When a patient came to my office, he was always this question. Why suffering? Why the malaise? “Me as you say,” I answered: it was the first step towards the CHANGE. The second step was to identify, through introspection, their wounds. The issue of change emerges inevitably in psychotherapy, along with the desire not to suffer more. At first it’s hard. People think – want to believe – that the causes of their discomfort are on the outside, not inside them. “He would come to me – I pointed out to those who stood before me – I’m not a surgeon or a psychiatrist, I have not discovered a bacterium or virus that causes grief, I do not give you pills or injections.” Among my patients, there were those who was sick because he had suffered a bereavement, assault, abuse, because she had lost her job and felt useless. The trauma exuded much older uncomfortable, tied to childhood, tight unconscious as in a prison. It was the most delicate moment of psychotherapy, the patient was supported discreetly and consistently as he felt on his skin the pain emerged from unfathomed depths. I was careful not to interfere, not to give advice to not compromise the long process towards a change which, at first, seemed impossible. The stories, tears, outrage and even the manifestations of a sudden joy allow me to make the diagnosis, to understand the syndrome and its cause. The patient felt welcomed, he began to reflect on himself, slowly stood by himself the answers to his “why?” And he shared with me. His “why?” He had become our “why?”.
The Congo, the Great Patient
As a clinical psychologist I worked only for my patients. Morals, Sociology, Politics were foreign. But, seeing and following the case of my country, the Democratic Republic of Congo, have changed. When enough is enough, I say every day, here is at stake the future of our children. I know that facing the DRC is governed by people illegally enriched and incompetent: in 56 years of independence, the country has never had a manager capable of giving the Congolese social stability and make them feel WORTHY TO BE MEN. Now, at the upcoming political dialogue, when Kabila’s victory and Kamerhe, a tombstone will roll over us, we will not take no more our destiny in our hands. My countrymen are asking “why?” As my patients did. “Find out why in you” – say from this blog that, not coincidentally, is called MONPOURQUOI – make a collective therapy. As? Writing, by posting photos and comments, exchanging opinions, sharing material, participating in the forum: alone, with your strength, you will recognize your social suffering, wounds ancient, brutal colonization that, in different forms, is still present in our Country. Only in this way we will give you a FUTURE our children.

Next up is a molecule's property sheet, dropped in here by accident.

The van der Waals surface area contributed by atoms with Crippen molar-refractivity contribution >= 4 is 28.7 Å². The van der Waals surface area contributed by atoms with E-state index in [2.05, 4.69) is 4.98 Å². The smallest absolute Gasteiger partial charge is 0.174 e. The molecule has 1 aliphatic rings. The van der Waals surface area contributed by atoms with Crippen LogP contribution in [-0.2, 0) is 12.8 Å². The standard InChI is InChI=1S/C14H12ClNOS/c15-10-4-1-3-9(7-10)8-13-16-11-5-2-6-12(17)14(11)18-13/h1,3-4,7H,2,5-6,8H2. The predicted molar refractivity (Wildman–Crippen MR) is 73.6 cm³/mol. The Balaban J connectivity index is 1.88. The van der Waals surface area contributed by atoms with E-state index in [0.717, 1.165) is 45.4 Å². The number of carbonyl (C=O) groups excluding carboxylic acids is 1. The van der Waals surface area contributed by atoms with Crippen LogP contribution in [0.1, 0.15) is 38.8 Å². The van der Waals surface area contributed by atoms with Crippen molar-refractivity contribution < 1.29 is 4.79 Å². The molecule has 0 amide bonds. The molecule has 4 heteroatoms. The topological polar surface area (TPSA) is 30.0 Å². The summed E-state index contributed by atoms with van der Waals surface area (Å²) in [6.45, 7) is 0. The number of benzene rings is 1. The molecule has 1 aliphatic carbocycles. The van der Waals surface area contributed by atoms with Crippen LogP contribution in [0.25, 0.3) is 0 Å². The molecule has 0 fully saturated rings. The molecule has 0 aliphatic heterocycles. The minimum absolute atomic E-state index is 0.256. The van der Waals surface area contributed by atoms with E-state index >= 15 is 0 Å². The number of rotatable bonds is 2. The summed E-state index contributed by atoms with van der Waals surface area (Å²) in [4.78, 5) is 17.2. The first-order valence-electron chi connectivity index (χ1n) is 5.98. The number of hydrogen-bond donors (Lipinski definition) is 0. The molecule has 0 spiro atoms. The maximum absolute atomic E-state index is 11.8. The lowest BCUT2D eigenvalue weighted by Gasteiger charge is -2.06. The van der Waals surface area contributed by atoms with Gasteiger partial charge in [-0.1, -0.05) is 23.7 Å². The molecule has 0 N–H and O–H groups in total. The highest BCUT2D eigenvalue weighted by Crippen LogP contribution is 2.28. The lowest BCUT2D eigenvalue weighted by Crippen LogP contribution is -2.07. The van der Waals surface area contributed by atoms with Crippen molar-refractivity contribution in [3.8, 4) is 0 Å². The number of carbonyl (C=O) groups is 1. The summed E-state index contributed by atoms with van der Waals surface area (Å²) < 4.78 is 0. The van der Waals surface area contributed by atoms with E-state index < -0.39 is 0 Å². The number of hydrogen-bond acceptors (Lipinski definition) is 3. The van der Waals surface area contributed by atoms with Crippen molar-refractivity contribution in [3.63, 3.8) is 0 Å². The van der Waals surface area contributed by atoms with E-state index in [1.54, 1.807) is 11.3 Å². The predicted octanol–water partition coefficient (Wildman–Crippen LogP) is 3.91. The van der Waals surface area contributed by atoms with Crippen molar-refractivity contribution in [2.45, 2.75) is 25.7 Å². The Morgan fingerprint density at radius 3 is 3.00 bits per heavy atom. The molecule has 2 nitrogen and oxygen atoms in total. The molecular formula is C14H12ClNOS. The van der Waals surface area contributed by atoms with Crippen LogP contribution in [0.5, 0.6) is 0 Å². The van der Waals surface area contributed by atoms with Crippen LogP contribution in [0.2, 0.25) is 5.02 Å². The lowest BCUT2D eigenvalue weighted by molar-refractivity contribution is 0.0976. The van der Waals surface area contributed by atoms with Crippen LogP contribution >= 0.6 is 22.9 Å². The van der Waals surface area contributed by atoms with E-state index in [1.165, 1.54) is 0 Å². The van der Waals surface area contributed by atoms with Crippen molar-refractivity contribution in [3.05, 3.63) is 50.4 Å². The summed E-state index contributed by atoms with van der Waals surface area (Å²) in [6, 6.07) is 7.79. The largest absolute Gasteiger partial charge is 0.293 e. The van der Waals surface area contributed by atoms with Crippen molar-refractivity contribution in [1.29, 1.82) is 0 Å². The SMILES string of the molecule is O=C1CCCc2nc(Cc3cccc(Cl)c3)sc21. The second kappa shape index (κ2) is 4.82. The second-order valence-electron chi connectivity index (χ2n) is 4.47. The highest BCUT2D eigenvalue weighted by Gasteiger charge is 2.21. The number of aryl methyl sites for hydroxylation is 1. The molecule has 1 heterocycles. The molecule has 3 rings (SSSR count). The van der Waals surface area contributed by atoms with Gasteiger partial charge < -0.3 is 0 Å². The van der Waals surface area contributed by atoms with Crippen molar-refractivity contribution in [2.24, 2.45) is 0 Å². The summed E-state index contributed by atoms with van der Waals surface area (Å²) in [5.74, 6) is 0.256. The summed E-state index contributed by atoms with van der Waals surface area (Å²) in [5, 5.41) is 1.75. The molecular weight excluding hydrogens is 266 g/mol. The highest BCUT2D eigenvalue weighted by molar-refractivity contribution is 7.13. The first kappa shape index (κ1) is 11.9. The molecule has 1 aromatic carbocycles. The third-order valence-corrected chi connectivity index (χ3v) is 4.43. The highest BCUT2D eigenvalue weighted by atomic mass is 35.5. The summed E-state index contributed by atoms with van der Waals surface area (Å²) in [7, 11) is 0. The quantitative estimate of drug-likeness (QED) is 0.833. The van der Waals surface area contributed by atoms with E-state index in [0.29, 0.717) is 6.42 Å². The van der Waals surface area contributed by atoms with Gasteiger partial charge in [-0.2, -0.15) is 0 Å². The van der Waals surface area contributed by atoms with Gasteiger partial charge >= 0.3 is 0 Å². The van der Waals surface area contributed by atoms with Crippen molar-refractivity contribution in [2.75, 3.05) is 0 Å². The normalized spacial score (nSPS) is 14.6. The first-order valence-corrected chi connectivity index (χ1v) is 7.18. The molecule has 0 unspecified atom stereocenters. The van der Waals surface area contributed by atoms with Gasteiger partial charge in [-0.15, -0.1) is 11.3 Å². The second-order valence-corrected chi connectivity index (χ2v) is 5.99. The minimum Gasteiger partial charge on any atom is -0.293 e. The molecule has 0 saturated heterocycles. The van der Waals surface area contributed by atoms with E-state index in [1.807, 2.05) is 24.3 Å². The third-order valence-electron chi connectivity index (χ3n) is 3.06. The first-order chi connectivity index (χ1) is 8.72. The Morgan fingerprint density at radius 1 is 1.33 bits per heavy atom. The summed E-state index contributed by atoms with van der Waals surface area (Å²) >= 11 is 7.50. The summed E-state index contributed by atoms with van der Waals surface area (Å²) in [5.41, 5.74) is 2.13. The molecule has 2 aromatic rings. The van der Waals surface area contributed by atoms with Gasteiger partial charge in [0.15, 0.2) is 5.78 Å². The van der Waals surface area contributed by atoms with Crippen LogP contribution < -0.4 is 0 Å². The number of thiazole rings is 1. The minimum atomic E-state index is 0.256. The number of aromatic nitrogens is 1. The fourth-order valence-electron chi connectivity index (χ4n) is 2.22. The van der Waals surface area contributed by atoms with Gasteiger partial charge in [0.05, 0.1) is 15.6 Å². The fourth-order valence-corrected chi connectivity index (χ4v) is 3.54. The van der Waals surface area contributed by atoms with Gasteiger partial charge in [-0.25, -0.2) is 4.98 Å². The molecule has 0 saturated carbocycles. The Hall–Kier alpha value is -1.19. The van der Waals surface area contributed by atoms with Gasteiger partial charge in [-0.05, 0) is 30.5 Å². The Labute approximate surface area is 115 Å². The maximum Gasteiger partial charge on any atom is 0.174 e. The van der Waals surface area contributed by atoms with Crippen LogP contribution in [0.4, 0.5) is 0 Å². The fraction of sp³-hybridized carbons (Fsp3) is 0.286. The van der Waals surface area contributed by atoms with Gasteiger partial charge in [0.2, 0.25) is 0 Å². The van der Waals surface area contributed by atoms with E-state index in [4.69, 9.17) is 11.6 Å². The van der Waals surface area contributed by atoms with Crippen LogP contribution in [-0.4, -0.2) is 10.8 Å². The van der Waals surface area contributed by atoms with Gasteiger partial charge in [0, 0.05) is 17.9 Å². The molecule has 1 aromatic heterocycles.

The diagnosis and treatment.
I would not be a good doctor if I told you the disease we suffer: MOBUTISMO in its four syndromes: 1) egocentrism, 2) PARANOIA, 3) overstatement of SELF, 4) MYTHOMANIA. These syndromes are like bandages on the eyes, keep us from seeing. And, what is worse, it makes us easy prey not only of the rulers enriched badly, also of churchmen. I’m not an atheist, my family has always been very religious and my grandfather as a boy would have gladly given up to the king in his village to dedicate the church. But religion in my grandfather’s time, as now, it is an instrument of power (I do not say anything new). The missionaries went to the king of the village to take delivery of gold baskets – the homage of his subjects – with the excuse that all that metal attracted evil on the community. It ‘something that happened to my great-grandfather. Today in Congo, the more incapable they became priests and pastors and they do the servants of corrupt ministers to confuse people and manipulate it.
Conglesi, “MONPOURQUOI”. Together we will find the answers.
P.S. I dedicate this blog to my grandparents and my two children, Adam and Agnes.
(trans. Erika Louisa Milburn)